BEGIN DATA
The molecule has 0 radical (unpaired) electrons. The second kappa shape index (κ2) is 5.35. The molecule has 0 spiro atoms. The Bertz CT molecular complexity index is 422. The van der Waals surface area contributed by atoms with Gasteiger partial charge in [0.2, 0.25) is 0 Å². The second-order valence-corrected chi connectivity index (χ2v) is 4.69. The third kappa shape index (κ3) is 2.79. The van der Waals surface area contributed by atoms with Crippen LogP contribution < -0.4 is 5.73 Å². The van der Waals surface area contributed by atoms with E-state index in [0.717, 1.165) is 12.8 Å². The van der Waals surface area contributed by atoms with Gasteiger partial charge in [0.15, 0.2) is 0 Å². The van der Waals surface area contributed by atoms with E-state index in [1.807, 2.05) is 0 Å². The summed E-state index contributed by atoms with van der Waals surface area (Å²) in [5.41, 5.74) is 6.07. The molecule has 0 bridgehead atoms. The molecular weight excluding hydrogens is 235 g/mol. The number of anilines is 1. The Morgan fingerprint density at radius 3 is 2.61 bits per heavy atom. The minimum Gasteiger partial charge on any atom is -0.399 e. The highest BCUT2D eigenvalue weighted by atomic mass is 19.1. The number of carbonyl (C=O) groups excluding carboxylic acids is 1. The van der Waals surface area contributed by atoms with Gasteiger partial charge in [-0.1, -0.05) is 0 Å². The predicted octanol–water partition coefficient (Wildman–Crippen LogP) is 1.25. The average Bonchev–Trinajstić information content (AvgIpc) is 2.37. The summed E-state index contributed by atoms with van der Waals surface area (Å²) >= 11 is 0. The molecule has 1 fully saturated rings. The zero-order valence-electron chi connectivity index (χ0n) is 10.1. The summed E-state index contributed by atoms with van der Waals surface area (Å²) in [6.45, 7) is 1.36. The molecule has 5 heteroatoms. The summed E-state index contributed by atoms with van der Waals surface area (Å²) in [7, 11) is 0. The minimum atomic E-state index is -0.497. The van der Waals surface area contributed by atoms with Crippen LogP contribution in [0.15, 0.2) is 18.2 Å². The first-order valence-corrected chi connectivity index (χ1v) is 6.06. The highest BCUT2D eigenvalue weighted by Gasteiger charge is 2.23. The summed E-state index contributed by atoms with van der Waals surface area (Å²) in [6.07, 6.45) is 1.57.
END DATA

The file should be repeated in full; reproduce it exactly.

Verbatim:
The molecule has 0 radical (unpaired) electrons. The second kappa shape index (κ2) is 5.35. The molecule has 0 spiro atoms. The Bertz CT molecular complexity index is 422. The van der Waals surface area contributed by atoms with Gasteiger partial charge in [0.2, 0.25) is 0 Å². The second-order valence-corrected chi connectivity index (χ2v) is 4.69. The third kappa shape index (κ3) is 2.79. The van der Waals surface area contributed by atoms with Crippen LogP contribution < -0.4 is 5.73 Å². The van der Waals surface area contributed by atoms with E-state index in [0.717, 1.165) is 12.8 Å². The van der Waals surface area contributed by atoms with Gasteiger partial charge in [0.15, 0.2) is 0 Å². The van der Waals surface area contributed by atoms with E-state index in [1.807, 2.05) is 0 Å². The summed E-state index contributed by atoms with van der Waals surface area (Å²) in [5.41, 5.74) is 6.07. The molecule has 0 bridgehead atoms. The molecular weight excluding hydrogens is 235 g/mol. The number of anilines is 1. The Morgan fingerprint density at radius 3 is 2.61 bits per heavy atom. The minimum Gasteiger partial charge on any atom is -0.399 e. The highest BCUT2D eigenvalue weighted by atomic mass is 19.1. The number of carbonyl (C=O) groups excluding carboxylic acids is 1. The van der Waals surface area contributed by atoms with Gasteiger partial charge in [-0.1, -0.05) is 0 Å². The predicted octanol–water partition coefficient (Wildman–Crippen LogP) is 1.25. The average Bonchev–Trinajstić information content (AvgIpc) is 2.37. The summed E-state index contributed by atoms with van der Waals surface area (Å²) >= 11 is 0. The molecule has 1 fully saturated rings. The zero-order valence-electron chi connectivity index (χ0n) is 10.1. The summed E-state index contributed by atoms with van der Waals surface area (Å²) in [6.45, 7) is 1.36. The molecule has 5 heteroatoms. The summed E-state index contributed by atoms with van der Waals surface area (Å²) in [7, 11) is 0. The minimum atomic E-state index is -0.497. The van der Waals surface area contributed by atoms with Crippen LogP contribution in [0.15, 0.2) is 18.2 Å². The first-order valence-corrected chi connectivity index (χ1v) is 6.06. The highest BCUT2D eigenvalue weighted by Gasteiger charge is 2.23. The summed E-state index contributed by atoms with van der Waals surface area (Å²) in [6.07, 6.45) is 1.57.